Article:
Islamic State (IS) held an auction on 16 January to sell off all of the Christian homes that the group seized in Mosul, Iraq’s second largest city, when it drove out hundreds of thousands of Christians in 2014. The sale appears to be an attempt to stem the group’s current financial difficulties.
“Al-Hisbah [police] of [IS] announced the opening of the Christian property auction, considering the assets property of the organisation using Islamic State property deeds and not the original deeds of the owners,” said Iraqi police Brigadier-General in Nineveh Province Zanoun el-Sabawi.
IS militants went through the streets of the city, now empty of its Christian population, with megaphones, announcing the auction to be held in a square in western Mosul. “More than 400 houses were shown at auction. The most prominent items were 19 residential buildings as well as 167 stores and storage units formerly owned by Christians,” said the police Brigadier-General.
Syrians who had fled to Mosul to escape the conflict in Syria bought most of the properties. But one woman, Umm Alaa, who came to the auction, said that she had promised to buy back her Christian neighbour’s house for her so that her home would be waiting for her when she came back to Mosul. “I know how much my neighbour Umm Wa’el suffered because she has four children,” she said.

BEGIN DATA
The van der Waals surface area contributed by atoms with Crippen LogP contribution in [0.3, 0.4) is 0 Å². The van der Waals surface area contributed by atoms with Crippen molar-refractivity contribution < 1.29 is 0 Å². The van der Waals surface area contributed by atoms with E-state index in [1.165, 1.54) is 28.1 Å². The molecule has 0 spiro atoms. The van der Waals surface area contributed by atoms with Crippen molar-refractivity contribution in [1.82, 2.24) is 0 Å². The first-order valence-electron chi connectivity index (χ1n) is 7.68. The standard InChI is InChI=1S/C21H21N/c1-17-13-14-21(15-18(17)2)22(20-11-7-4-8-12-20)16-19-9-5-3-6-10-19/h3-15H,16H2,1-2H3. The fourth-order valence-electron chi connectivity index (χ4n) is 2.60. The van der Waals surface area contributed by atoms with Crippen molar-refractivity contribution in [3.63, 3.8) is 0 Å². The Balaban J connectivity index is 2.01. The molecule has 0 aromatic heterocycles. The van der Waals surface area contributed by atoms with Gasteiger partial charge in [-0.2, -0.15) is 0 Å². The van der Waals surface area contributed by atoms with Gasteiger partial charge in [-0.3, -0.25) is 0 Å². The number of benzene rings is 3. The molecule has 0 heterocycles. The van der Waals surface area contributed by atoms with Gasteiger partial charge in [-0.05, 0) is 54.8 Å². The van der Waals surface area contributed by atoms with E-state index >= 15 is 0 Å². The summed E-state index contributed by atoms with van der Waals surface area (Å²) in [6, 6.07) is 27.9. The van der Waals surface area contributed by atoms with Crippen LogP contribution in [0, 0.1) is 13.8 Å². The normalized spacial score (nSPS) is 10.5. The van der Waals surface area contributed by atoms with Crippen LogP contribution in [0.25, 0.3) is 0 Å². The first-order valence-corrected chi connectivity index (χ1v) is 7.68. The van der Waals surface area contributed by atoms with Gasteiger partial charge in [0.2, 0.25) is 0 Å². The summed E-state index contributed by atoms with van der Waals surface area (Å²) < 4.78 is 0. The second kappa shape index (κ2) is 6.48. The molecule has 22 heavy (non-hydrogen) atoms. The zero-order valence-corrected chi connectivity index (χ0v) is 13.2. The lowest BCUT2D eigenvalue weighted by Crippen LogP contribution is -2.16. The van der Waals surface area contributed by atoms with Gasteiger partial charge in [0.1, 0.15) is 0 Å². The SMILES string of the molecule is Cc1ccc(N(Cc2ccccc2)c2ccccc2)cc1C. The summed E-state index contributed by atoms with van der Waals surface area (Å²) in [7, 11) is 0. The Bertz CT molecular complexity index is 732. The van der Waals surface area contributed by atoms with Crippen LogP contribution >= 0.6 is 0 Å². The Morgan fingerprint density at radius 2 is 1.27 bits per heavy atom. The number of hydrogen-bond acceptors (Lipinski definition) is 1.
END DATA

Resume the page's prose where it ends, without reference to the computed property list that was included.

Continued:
The properties and their furniture were sold off cheaply, apparently in a bid to raise funds to help IS’s financial crisis. The group also took the decision to halve the salaries of its fighters. In a statement released by the group, the salaries of Syrian fighters will be cut to around US$200 (around £140; €185) per month and foreign fighters’ salaries will be cut to US$400 (around £280; €370) per month.
A US-led coalition began bombing IS-held oil fields and smuggling lines last October, drying up IS financial sources, and a cash distribution centre in Mosul was hit on 11 January, reportedly blowing up millions of dollars of cash.
The city of Mosul fell to IS in June 2014. The jihadists forced Iraqi Christians from their homes as they delivered an ultimatum to convert to Islam, pay a poll tax, or leave. After taking hold of the city, IS began marking Christian homes and properties with the Arabic letter N that stands for “Nisrani” (Nazarene, i.e. Christian) along with the statement “Property of the Islamic State of Iraq”. According to The Clarion Project (an organisation that challenges extremism), Iraq’s Ministry of Justice later published a statement declaring the expropriation to be null and void so that the Christians are still legally entitled to their homes.